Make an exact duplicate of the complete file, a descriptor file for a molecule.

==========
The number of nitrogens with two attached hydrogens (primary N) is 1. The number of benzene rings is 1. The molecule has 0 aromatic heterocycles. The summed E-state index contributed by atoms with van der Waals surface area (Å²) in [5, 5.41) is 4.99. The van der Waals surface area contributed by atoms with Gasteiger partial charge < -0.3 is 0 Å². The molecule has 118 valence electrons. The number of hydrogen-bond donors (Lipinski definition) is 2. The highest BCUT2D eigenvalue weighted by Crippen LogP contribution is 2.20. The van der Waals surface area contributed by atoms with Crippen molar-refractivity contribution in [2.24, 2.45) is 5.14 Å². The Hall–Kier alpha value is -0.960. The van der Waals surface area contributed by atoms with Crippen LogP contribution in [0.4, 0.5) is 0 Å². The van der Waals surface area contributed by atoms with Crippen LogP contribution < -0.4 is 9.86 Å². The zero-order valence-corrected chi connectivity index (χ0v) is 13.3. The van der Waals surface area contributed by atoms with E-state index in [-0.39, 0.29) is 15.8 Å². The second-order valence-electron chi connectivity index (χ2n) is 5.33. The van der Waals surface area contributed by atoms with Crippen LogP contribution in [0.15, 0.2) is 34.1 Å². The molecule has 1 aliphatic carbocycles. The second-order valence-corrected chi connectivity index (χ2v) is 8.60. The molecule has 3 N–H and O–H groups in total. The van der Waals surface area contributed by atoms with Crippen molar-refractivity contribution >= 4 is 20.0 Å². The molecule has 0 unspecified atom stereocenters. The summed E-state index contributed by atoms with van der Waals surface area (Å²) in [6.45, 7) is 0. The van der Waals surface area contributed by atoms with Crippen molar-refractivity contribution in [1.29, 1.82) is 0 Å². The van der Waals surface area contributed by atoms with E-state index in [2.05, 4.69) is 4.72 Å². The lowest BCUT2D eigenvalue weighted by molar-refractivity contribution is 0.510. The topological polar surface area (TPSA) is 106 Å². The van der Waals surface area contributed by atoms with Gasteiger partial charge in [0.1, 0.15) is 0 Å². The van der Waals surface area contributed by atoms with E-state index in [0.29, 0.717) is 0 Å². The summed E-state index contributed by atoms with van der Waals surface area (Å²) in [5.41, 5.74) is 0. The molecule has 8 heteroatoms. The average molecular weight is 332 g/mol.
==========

The number of nitrogens with two attached hydrogens (primary N) is 1. The number of benzene rings is 1. The molecule has 0 aromatic heterocycles. The summed E-state index contributed by atoms with van der Waals surface area (Å²) in [5, 5.41) is 4.99. The van der Waals surface area contributed by atoms with Gasteiger partial charge < -0.3 is 0 Å². The molecule has 118 valence electrons. The number of hydrogen-bond donors (Lipinski definition) is 2. The highest BCUT2D eigenvalue weighted by Crippen LogP contribution is 2.20. The van der Waals surface area contributed by atoms with Crippen molar-refractivity contribution in [2.24, 2.45) is 5.14 Å². The Hall–Kier alpha value is -0.960. The van der Waals surface area contributed by atoms with Crippen LogP contribution in [0.4, 0.5) is 0 Å². The van der Waals surface area contributed by atoms with Crippen LogP contribution < -0.4 is 9.86 Å². The zero-order valence-corrected chi connectivity index (χ0v) is 13.3. The van der Waals surface area contributed by atoms with E-state index in [-0.39, 0.29) is 15.8 Å². The second-order valence-electron chi connectivity index (χ2n) is 5.33. The van der Waals surface area contributed by atoms with Crippen LogP contribution in [0.15, 0.2) is 34.1 Å². The molecule has 1 aliphatic carbocycles. The second-order valence-corrected chi connectivity index (χ2v) is 8.60. The molecule has 3 N–H and O–H groups in total. The van der Waals surface area contributed by atoms with Crippen molar-refractivity contribution >= 4 is 20.0 Å². The molecule has 0 unspecified atom stereocenters. The summed E-state index contributed by atoms with van der Waals surface area (Å²) in [6.45, 7) is 0. The van der Waals surface area contributed by atoms with Crippen molar-refractivity contribution in [1.29, 1.82) is 0 Å². The van der Waals surface area contributed by atoms with E-state index in [2.05, 4.69) is 4.72 Å². The lowest BCUT2D eigenvalue weighted by molar-refractivity contribution is 0.510. The topological polar surface area (TPSA) is 106 Å². The van der Waals surface area contributed by atoms with Gasteiger partial charge in [0.1, 0.15) is 0 Å². The van der Waals surface area contributed by atoms with E-state index in [0.29, 0.717) is 0 Å². The summed E-state index contributed by atoms with van der Waals surface area (Å²) in [5.41, 5.74) is 0. The molecule has 8 heteroatoms. The average molecular weight is 332 g/mol.